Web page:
Healthy Body

Preventing Athlete’s Foot


Athlete’s foot can happen to anyone – as a matter of fact, over two thirds of people will have at least one occurrence of athlete’s foot in their lifetimes. The infection, which is scientifically known as tinea pedis, is caused by a fungus that can be found on clothing and floors. The unmistakable symptoms of athlete’s foot include itching, burning, redness of the feet, and dry skin. The spaces between the toes will often show symptoms first, since this is typically where the fungus begins. While the surface of the skin can seem white and slick, it can also appear cracked with peeling or blistering.

As you might imagine, athlete’s foot is unpleasant. Whether you’ve never had athlete’s foot or you’ve had recurrences of the fungal infection, you probably want to know ways to prevent it. Fortunately, there are several practices that can help prevent athlete’s foot.

Firstly, always wash your feet thoroughly with soap and water. Once you step out of the shower or tub, make sure you dry your feet completely. Water attracts bacteria and fungi, and drying your feet and spaces between the toes will help keep athlete’s foot away. If you are showering in a public space, wear rubber sandals, flip flops, or water shoes. Tinea pedis spreads easily, and public showers can easily contain the fungus. On the other hand, any time you walk in a damp place, wear water shoes or sandals. If your socks become wet, you should change them. Cotton socks are an excellent choice for preventing athlete’s foot since they keep moisture away from the foot.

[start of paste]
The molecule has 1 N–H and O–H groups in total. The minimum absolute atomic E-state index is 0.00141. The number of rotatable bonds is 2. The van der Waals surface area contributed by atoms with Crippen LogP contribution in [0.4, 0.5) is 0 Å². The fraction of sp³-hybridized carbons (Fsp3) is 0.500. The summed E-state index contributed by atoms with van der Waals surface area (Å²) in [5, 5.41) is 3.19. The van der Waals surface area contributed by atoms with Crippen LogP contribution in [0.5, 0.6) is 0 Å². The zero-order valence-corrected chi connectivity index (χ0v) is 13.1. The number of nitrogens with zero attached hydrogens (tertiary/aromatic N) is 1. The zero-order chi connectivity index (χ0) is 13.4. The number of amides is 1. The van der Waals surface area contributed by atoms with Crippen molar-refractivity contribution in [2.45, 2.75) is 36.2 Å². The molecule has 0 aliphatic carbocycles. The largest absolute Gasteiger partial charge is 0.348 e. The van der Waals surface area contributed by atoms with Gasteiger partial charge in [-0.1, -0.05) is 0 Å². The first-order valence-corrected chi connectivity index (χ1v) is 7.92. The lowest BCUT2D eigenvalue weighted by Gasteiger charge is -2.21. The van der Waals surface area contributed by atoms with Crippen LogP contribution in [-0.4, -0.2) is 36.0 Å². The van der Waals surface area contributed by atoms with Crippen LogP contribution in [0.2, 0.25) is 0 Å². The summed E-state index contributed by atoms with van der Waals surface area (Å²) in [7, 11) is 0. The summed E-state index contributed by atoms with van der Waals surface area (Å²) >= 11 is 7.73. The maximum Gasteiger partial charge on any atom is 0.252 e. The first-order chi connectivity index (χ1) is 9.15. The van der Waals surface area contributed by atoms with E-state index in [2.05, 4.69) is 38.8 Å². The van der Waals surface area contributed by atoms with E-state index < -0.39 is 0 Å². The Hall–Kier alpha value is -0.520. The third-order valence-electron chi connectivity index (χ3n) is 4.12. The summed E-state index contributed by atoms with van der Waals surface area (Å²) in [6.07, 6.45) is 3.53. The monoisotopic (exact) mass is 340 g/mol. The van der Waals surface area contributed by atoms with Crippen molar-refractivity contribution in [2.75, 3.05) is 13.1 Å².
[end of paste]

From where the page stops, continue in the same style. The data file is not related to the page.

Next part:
Shoes also play a big part in the occurrence of athlete’s foot. Leather or canvas shoes allow for better air circulation than other materials, such as vinyl. You should choose a shoe that breathes since air contact will help remove moisture and heat while slowing the growth of any fungi. To prevent athlete’s foot, shoes should be changed often. In warm weather, opt to wear sandals or flip flops. These will promote air circulation and are a better choice than closed-toe shoes. A common cause for athlete’s foot is shoe-swapping, so remember to avoid switching shoes with other people. Also, to help reduce moisture, antifungal powders can be placed in socks or shoes.

Anyone who has experienced athlete’s foot knows that they don’t want to experience it again. The symptoms are frustrating and embarrassing at times, even though athlete’s foot is something that will happen to seven in ten people. To avoid athlete’s foot, focus on keeping your feet clean and dry. Wear shoes that allow for maximum air flow, and always wear shoes in public places. When it’s hot outside, avoid close-toed shoes to help prevent athlete’s foot. Practicing these tips will help keep tinea pedis away from your feet!

If by any chance you still get athlete’s foot symtoms, then its time to call your  local podiatrist near austin for an appointment.